1. The evidence or argument that compels the mind to accept an assertion as true.
a. The validation of a proposition by application of specified rules, as of induction or deduction, to assumptions, axioms, and sequentially derived conclusions.
b. A statement or argument used in such a validation.
a. Convincing or persuasive demonstration: was asked for proof of his identity; an employment history that was proof of her dependability.
b. The state of being convinced or persuaded by consideration of evidence.
4. Determination of the quality of something by testing; trial: put one's beliefs to the proof.
a. The establishment of the truth or falsity of an allegation by evidence.
b. The evidence offered in support of or in contravention of an allegation.
6. The alcoholic strength of a liquor, expressed by a number that is twice the percentage by volume of alcohol present.
a. A trial sheet of printed material that is made to be checked and corrected. Also called proof sheet.
b. A trial impression of a plate, stone, or block taken at any of various stages in engraving.
a. A trial photographic print.
b. Any of a limited number of newly minted coins or medals struck as specimens and for collectors from a new die on a polished planchet.
9. Archaic Proven impenetrability: "I was clothed in Armor of proof" (John Bunyan).
1. Fully or successfully resistant; impervious. Often used in combination: waterproof watches; a fireproof cellar door.
2. Of standard alcoholic strength: proof liquor.
3. Used to proofread or correct typeset copy: a proof copy of the manuscript.
v. proofed, proof·ing, proofs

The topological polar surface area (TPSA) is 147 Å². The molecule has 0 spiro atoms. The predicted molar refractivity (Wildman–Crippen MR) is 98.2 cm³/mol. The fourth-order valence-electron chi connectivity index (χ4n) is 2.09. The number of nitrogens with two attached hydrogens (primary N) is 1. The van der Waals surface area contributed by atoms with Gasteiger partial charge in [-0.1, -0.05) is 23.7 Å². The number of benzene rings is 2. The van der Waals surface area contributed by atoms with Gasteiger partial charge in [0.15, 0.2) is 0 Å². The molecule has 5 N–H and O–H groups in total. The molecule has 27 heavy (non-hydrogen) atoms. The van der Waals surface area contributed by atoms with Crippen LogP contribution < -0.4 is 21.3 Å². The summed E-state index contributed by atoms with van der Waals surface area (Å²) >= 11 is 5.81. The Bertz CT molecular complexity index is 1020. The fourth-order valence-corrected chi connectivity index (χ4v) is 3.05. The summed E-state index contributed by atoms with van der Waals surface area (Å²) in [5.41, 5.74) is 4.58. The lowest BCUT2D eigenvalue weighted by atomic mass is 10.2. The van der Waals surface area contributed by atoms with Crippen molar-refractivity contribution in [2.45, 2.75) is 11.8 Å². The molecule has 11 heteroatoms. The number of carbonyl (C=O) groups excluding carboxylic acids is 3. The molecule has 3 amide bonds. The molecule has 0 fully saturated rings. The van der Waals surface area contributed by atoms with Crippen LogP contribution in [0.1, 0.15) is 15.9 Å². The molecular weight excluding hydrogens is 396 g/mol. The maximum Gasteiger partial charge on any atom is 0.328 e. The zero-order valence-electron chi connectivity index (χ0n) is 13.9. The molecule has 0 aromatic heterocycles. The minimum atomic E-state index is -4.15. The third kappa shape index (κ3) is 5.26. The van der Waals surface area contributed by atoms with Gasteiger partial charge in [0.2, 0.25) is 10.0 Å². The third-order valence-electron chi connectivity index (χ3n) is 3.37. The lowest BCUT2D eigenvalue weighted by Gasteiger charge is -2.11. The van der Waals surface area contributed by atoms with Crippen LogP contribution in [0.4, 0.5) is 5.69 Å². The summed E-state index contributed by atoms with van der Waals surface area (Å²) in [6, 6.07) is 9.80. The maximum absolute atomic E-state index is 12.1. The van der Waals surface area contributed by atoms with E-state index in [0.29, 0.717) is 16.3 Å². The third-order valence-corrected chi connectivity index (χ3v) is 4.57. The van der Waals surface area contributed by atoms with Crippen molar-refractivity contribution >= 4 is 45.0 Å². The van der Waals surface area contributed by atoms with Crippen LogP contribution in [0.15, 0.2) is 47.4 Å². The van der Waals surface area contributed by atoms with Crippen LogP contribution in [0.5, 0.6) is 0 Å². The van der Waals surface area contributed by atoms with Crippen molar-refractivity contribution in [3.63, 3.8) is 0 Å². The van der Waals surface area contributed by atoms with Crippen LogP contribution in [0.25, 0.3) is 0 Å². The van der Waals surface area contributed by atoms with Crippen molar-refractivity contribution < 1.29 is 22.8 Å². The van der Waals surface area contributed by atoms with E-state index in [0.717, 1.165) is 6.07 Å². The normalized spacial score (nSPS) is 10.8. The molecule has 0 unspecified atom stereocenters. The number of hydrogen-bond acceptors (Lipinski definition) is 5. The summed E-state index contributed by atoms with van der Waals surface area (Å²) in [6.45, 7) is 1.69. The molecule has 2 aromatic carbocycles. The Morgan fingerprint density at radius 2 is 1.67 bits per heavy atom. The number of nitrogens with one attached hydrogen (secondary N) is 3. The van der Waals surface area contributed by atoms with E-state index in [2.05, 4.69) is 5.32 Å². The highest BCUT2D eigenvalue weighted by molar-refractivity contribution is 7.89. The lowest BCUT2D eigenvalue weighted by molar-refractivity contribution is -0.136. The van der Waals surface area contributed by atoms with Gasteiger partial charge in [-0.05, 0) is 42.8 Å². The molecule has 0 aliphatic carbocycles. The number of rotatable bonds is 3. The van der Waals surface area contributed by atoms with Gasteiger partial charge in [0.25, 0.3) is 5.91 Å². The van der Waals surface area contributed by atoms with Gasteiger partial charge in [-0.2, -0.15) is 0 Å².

a. To make a trial impression of (printed or engraved matter).
b. To proofread (copy).
a. To activate (dormant dry yeast) by adding water.
b. To work (dough) into proper lightness.
3. To treat so as to make resistant: proof a fabric against shrinkage.
1. Printing To proofread.
2. To become properly light for cooking: The batter proofed overnight.
[Middle English prove, preve, from Anglo-Norman prove and from Old French prueve, both from Late Latin proba, from Latin probāre, to prove; see PROVE.]
The American Heritage® Dictionary of the English Language, Fifth Edition copyright ©2020 by Houghton Mifflin Harcourt Publishing Company. All rights reserved.
Indo-European & Semitic Roots Appendices
Thousands of entries in the dictionary include etymologies that trace their origins back to reconstructed proto-languages. You can obtain more information about these forms in our online appendices:
The Indo-European appendix covers nearly half of the Indo-European roots that have left their mark on English words. A more complete treatment of Indo-European roots and the English words derived from them is available in our Dictionary of Indo-European Roots.